At the end of the war, William was granted a pension from the crown and made warden of the Weald and (on 28 May 1241) Sergeant of the Peace (predecessor title to that of Provost Marshal), in reward for his services. Until his death he filled this post, collected his pension and fulfilled minor duties such as fetching logs for the royal household. Holinshead writes of him......"O worthy man of English blood!"

*Doesn't sound much like Russel Crowe's fantasy 'Robin', does it?

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It's all speculation anyway because there's no real proof of the existence of one man called Robin Hood.

Robin Hood is first mentioned by name in the official documents for Yorkshire of 1230, where he is described as Robertus Hood fugitivis who has failed to appear in court.

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Posted (edited)

Sorry mate, nice try but you'll have to think up another way to get your grant renewed!

Too much is known of William of Kensham for him to have been morphed into Robyn Hode!

William of Cassingham (now Kensham) also known as Willikin of the Weald (died 1257) was a country squire at the time of the First Barons' War. During that conflict he raised a guerrilla force of archers which opposed the otherwise total occupation of the south-east by Prince Louis of France. A contemporary chronicler, Roger of Wendover, wrote of him:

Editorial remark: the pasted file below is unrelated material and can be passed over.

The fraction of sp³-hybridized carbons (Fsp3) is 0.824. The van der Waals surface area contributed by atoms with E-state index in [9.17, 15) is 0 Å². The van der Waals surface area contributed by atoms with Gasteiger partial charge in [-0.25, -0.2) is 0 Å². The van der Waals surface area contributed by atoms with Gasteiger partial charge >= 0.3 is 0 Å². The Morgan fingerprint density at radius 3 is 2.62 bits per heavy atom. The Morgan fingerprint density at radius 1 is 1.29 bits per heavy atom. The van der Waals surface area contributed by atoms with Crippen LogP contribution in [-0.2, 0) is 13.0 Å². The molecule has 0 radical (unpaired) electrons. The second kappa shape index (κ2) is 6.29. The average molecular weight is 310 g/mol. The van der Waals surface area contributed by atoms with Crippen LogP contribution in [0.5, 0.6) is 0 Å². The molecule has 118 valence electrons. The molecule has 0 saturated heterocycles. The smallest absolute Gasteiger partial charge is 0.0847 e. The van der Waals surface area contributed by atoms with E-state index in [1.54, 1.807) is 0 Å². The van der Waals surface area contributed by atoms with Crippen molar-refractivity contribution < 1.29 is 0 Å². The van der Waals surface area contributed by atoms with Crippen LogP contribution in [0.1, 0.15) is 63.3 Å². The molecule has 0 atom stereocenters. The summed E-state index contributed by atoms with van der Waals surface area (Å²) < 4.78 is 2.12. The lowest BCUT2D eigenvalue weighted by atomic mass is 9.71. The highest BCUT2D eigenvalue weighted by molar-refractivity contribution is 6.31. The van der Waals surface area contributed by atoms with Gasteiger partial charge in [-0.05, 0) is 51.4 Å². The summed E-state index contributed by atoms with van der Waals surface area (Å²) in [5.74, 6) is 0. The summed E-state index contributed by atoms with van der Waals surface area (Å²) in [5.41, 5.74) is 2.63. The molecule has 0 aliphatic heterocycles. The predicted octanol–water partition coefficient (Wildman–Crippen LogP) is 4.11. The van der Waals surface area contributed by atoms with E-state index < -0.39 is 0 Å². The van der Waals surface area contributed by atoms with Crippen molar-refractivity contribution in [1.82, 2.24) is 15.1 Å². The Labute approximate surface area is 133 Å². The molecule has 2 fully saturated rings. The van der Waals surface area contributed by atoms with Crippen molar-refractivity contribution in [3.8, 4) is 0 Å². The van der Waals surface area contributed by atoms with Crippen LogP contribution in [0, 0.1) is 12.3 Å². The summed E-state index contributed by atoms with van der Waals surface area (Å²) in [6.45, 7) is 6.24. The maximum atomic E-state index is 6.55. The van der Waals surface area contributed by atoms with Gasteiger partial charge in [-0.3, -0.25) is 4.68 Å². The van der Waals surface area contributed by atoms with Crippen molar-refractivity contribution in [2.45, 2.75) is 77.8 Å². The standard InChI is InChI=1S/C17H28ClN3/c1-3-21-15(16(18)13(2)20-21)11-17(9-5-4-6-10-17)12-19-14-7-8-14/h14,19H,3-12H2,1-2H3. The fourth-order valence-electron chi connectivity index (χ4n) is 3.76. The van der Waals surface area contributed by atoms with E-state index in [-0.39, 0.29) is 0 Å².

"A certain youth, William by name, a fighter and a loyalist (to King John) who despised those who were not*, gathered a vast number of archers in the forests and waste places (of the Kent and Sussex Weald), all of them men of the region, and all the time they attacked and disrupted the enemy, and as a result of their intense resistance many thousands of Frenchmen were slain.

Roger of Wendover, Flores Historiarum, II. 182 (Rolls Series, London, 1887).

On the death of John and accession of Henry III in October 1216, much of Louis' English support fell away and he decided to march from London to the south coast to sail to France for reinforcements. On the way, William's force ambushed Louis near Lewes, routing them and pursuing them to Winchelsea, where they only escaped starvation thanks to the arrival of a French fleet. When Louis sailed back to England to renew a siege of Dover Castle in May 1217, he found William attacking and burning the French camp there, and so decided to land instead at Sandwich and march to the castle from there.